Compromise is, by itself, a tasty subject for a lengthy essay. It is the buzzword that gets people feeling all warm and squishy inside, while its real essence is too often concealed by the feel-good wrapping.

~~ "Compromise is but the sacrifice of one right or good in the hope of retaining another--too often ending in the loss of both." --Tryon Edwards ~~

So, I think we have to say that for the purposes of our discussion, compromisers do not necessarily equal moderates. Although, it is fair to say that moderates will use compromise-- even wearing it as a badge of honor at times. In fact, compromise is a key tool in the moderate's limited storehouse. Still, there's more to the definition of a moderate than that.

I found a website that is all about the glory of being a moderate. Here's a proud exclamation I found there: "We moderates are suspicious of certainty."

Now that really stuck with me. I mean, here you have people who are very proud to say that they are never certain about anything. As if it is a virtue to walk around in a perpetual state of gray fog... happily moving from one issue to the next without the burden of actually forming a view on it.

~~ "I’d rather argue with a leftist than a centrist any day. The leftist at least has a structure to push against. Arguing with a ‘moderate’ is like snot wrestling." --Quote seen on the Internet ~~

This made me wonder whether the moderate's uncertainty is due to being uninformed (as opposed to misinformed, as is the case with many of the aforementioned useful idiots), either intentionally or just because he or she lacks the time or desire to study issues. If it is not a case of being uninformed, then that would mean that the moderate is informed, but then still refuses to make a decision. I would like to think that it is the former, as the latter would indicate a much deeper character problem, would it not? Still, we'll consider both.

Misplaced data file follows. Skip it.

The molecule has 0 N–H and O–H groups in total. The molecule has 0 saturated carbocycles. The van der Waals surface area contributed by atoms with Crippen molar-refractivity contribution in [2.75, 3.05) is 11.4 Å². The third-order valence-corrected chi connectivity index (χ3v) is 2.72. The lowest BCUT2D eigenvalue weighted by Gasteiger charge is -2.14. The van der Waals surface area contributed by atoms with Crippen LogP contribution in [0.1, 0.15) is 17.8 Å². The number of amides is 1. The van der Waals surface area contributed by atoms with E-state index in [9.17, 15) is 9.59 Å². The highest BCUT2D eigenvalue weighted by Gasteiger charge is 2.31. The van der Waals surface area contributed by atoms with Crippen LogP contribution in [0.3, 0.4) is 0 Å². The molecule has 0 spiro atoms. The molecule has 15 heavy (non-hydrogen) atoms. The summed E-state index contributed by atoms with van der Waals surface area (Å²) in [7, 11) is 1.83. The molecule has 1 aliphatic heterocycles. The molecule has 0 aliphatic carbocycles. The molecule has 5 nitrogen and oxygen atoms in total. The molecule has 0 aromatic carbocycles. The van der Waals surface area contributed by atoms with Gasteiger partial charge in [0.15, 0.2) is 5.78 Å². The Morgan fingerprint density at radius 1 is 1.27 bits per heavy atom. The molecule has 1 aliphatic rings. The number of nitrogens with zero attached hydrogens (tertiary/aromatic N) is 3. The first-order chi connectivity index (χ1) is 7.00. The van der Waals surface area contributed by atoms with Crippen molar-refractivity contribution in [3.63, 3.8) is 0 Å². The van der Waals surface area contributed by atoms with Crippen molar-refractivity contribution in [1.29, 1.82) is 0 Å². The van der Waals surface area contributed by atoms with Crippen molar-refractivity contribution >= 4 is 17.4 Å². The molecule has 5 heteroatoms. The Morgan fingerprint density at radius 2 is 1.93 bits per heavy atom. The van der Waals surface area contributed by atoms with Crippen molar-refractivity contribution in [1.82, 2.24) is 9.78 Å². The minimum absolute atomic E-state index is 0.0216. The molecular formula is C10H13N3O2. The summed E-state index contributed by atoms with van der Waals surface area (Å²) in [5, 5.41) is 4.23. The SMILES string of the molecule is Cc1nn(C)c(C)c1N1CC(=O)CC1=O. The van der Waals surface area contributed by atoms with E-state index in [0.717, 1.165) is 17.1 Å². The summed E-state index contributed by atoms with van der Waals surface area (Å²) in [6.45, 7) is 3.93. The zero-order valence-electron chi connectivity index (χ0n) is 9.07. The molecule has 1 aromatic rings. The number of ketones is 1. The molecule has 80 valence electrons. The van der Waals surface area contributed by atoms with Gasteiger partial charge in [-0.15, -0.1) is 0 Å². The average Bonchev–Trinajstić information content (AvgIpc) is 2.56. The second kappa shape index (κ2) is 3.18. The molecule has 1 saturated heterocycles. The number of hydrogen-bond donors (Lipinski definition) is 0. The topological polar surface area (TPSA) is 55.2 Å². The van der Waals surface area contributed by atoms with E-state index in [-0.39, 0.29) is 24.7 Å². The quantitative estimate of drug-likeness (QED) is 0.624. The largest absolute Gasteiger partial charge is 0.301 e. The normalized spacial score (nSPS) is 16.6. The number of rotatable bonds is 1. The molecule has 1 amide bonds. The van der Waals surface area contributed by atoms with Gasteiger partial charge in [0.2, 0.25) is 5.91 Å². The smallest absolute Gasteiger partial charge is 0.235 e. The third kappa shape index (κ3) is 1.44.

Let's start with the argument that the moderate is not certain because he is uninformed. A very useful example of this would be the abortion debate. Most moderates take the pro-abortion side, saying that no one really knows exactly when life begins.

Take our new President-Elect, for example: he famously said that the knowledge of when life begins is "above his pay grade." So, for the sake of argument, this admittedly makes him uninformed about when life begins. In the context of the abortion issue, this is certainly the main and crucially important point. Since we are talking about human life, would it not be the definition of prudence to err on the side of caution and not destroy the thing? Even if you're not sure... I mean, just in case, you know? Is this not especially true when we are talking about a man who will have tremendous influence on this subject?

To review, our new President-Elect feigns ignorance by stating that he does not know if life begins at conception. Given that point, now consider the fact that he is a vociferous supporter of abortion. This is most certainly not erring on the side of caution.


~~ "To discuss evil in a manner implying neutrality is to sanction it." --Ayn Rand ~~

Now, how about those who claim to be informed and believe that life begins at conception, but are still pro-abortion? (In fairness, they much prefer the more aesthetic sounding "pro-choice." As for me, I'm okay with either "pro-life" or "anti-abortion," since they are both true.) In these ranks we find the moderates who love to say "I would never do it myself, but I won't force my beliefs on anyone else." Now that is a powerfully moral statement, isn't it? Really shows the deep conviction of the person uttering it. No judgment here-- only a respect for everyone else's beliefs. The very essence of Americanism, wouldn't you say? Well... maybe not so much.

~~ "The real moral precept to Judge, and be prepared to be judged." --Ayn Rand ~~